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TWISTED SISTER's Explosive Jam Session With MOTÖRHEAD On The Tube in 1982

It was a different time.

Twisted Sister The Tube

This vintage footage of Twisted Sister jamming with members of Motörhead brings new meaning to the phrase "it's only rock and roll metal but I like it." Even better is the fact that we were able to track down additional footage which, while recorded for The Tube, was not aired. Often bands appearing on the BBC show hosted by Jools Holland, would keep performing for the in-studio audience. And this was one of those times. But before we get to this mythical performance, let’s learn more about Twisted Sister's time in the UK in 1982, and how Lemmy and Motörhead helped UK metal fans look beyond the makeup and spandex, helping them see the real Twisted Sister. According to Snider, Lemmy and Motörhead were the reason Twisted Sister broke through in the UK, where metal fans were notoriously not into bands wearing makeup. 

Twisted Sister's fired-up appearance on The Tube came mid-way through their nine-date tour of the UK in support of their debut record, Under the Blade (1982). After three nights at the Marquee Club, Twisted Sister would perform on The Tube on December 17. And what transpires during the filming provides some sharp insight into the contentious atmosphere surrounding Twisted Sister just based on their stage getups. It didn't help that another host of The Tube, Paula Yates (the ex-wife of Bob Geldof and girlfriend of the late Michael Hutchence of INXS), introduced the band by saying "they look like women but they play like men." Yates' also proclaimed Twisted Sister that they were the biggest bunch of "hell raisers' to ever come out of the States. Something Twisted Sister would live up to during their blistering, and at times vehement performance.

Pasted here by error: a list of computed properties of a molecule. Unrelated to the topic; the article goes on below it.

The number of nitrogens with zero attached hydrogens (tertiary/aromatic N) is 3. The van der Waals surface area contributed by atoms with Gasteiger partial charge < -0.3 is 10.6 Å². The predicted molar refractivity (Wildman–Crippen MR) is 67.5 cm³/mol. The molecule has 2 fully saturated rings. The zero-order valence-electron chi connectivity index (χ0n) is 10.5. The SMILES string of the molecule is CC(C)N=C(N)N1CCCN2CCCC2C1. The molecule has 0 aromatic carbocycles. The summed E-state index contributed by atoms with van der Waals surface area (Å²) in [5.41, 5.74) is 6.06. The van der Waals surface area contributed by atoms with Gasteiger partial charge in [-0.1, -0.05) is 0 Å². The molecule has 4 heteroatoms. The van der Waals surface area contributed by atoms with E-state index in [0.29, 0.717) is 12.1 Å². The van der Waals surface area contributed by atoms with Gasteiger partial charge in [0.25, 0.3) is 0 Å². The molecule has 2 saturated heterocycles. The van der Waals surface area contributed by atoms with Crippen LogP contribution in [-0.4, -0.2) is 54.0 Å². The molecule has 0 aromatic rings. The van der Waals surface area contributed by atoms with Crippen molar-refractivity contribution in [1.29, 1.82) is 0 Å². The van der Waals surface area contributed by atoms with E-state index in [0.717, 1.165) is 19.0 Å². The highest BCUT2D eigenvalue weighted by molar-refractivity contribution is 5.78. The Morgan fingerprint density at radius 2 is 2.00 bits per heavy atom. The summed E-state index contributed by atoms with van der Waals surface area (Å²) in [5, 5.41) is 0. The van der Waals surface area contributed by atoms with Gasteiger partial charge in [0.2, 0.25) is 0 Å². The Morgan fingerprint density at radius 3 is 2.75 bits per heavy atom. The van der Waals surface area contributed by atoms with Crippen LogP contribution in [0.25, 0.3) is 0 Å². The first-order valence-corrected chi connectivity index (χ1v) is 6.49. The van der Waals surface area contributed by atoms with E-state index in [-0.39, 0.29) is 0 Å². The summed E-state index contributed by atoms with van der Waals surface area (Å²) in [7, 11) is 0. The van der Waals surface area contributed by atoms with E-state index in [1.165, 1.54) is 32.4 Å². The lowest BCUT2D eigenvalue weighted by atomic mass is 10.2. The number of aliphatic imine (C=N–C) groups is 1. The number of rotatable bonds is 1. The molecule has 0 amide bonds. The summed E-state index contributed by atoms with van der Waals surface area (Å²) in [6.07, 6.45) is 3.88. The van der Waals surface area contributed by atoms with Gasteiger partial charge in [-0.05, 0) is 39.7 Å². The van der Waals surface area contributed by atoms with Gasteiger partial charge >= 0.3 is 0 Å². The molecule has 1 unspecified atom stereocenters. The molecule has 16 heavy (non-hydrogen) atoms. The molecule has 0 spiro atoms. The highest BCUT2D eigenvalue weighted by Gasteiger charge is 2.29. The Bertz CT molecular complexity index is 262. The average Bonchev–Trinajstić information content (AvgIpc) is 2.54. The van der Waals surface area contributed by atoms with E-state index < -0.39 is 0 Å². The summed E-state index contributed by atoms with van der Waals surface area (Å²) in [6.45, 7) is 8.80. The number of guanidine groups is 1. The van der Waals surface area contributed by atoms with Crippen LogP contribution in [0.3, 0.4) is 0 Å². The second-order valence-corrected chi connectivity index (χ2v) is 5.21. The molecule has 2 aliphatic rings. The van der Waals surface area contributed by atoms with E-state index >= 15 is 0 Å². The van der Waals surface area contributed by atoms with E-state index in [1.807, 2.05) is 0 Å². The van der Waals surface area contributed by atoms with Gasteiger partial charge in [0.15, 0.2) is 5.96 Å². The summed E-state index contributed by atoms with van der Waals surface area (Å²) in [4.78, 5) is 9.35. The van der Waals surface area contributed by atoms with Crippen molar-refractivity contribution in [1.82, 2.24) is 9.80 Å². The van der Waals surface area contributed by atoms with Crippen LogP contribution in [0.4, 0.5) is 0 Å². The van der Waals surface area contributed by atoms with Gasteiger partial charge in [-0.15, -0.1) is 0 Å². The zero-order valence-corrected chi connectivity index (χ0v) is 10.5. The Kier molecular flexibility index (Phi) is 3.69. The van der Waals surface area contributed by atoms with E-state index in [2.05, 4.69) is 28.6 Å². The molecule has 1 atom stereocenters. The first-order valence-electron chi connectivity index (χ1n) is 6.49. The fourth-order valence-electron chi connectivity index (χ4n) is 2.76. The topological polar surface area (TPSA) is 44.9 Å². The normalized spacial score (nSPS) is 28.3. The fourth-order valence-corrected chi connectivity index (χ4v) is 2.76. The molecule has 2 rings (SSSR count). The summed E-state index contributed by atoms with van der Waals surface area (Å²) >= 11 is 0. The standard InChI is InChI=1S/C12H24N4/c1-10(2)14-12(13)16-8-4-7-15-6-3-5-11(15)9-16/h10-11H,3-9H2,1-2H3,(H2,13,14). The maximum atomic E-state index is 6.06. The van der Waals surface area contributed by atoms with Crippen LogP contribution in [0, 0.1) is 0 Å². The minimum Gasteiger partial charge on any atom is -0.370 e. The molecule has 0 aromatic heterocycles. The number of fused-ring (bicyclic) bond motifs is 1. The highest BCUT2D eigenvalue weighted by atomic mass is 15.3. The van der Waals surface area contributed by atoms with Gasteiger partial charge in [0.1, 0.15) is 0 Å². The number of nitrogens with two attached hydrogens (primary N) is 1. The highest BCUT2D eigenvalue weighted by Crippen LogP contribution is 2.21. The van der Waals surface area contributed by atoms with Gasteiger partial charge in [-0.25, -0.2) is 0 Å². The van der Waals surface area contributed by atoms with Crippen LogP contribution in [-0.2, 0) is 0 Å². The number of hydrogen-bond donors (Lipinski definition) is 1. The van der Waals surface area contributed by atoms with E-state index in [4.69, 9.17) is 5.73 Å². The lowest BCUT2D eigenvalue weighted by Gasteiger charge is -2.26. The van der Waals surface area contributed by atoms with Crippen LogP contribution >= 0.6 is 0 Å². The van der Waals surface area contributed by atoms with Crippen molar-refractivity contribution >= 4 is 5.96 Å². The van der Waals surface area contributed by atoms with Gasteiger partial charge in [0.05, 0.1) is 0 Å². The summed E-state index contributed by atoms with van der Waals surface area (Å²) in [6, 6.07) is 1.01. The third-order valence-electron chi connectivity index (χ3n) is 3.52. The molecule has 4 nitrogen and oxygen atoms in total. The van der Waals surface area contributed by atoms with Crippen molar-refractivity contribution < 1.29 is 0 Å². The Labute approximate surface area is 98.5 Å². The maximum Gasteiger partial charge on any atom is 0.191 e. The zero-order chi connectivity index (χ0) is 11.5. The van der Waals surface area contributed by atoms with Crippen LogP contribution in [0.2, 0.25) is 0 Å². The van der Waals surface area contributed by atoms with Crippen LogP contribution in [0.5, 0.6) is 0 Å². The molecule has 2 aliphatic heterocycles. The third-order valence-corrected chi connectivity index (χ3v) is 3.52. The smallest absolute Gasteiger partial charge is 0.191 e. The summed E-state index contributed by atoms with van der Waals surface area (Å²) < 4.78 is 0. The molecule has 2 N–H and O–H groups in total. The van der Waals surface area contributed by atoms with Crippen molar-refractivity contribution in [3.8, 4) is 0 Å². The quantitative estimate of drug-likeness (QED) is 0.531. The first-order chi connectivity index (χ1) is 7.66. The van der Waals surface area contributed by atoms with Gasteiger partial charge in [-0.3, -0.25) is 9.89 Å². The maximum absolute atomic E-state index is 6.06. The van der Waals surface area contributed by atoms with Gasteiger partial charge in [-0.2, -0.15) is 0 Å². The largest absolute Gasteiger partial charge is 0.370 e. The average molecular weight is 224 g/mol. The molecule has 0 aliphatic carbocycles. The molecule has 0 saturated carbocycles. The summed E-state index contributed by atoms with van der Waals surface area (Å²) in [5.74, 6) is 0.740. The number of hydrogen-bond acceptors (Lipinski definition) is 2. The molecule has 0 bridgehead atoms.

As the band takes a quick banter break between songs, Dee dedicates the next number, Twisted Sister's cover of the Rolling Stones' 1974 hit, "It's Only Rock and Roll, (But I Like It)" too the all the "folks out there that can't handle Twisted Sister because of the way we look." He also takes a moment to address a girl in the crowd wearing a beret (?), that her hat "looks like crap." Nice. As Twisted Sister is motoring through the jam, Dee tells the audience it was time to bring out the "big artillery" to the stage and that meant Lemmy and Motörhead guitarist at the time Robbo (Brian Robertson) to the stage to help close the song out and things get fucking LOUD.

While things keep smoking hot on stage, Dee takes a moment to give something back to the crowd who he and Twisted Sister had in the palm of their hands, by taking off his makeup while Lemmy and the band play on. And it gets intense thanks to Snider's fervor and connection with the crowd. The word legendary does not even begin to describe what happened that day, as you will see. 

During their time in the UK, Twisted Sister also played the Reading Festival where Dee brought out an Uzi during the song "Shoot 'em Down" (which Dee has said seemed like a "good idea" at the time), firing blanks at the crowd and blowing out his microphone in the process. For their final song, the band was also joined by Lemmy, Fast Eddie Clark, and Pete Way for another rowdy version of "It's Only Rock and Roll But I Like It."  The next gig, while not as huge as Reading, had Twisted Sister open a show for Motörhead on July 24 at the Wrexham Football Club in North Wales by Lemmy's personal invitation. Wrexham reluctantly allowed the show to go on, most likely because the soccer club was in dire need of money at the time.

Other bands (seven total) on the roster included Budgie, Raven, Orion, and Tank, and a few other minor acts. The show itself was rather controversial due to its volume, much like Motörhead's show at Port Vale in Lemmy's birthplace of Stoke-on-Trent during the Heavy Metal Holocaust Festival in 1981. The crowd at Wrexham were full of booze and by the time Twisted Sister was ready to hit the stage, the crowd was armed with bottles and anything else they could get their hands on, ready to use the band as target practice. But that never happened as Lemmy took the stage to introduce Twisted Sister and, as Snider details in his book, Shut Up and Give Me the Mic, with that one act Kilmister, if he hadn't already, officially made it "cool" to like Twisted Sister. Something we hope you to come to realize (if you haven't already), after watching the following footage of Twisted Sister back in their heyday.

Twisted Sister on The Tube, December 17th, 1982.
Lemmy and Robbo join Twisted Sister for 'It's Only Rock and Roll (But I Like It).'
Twisted Sister performing 'Shoot 'em Down' as the credit roll on The Tube.
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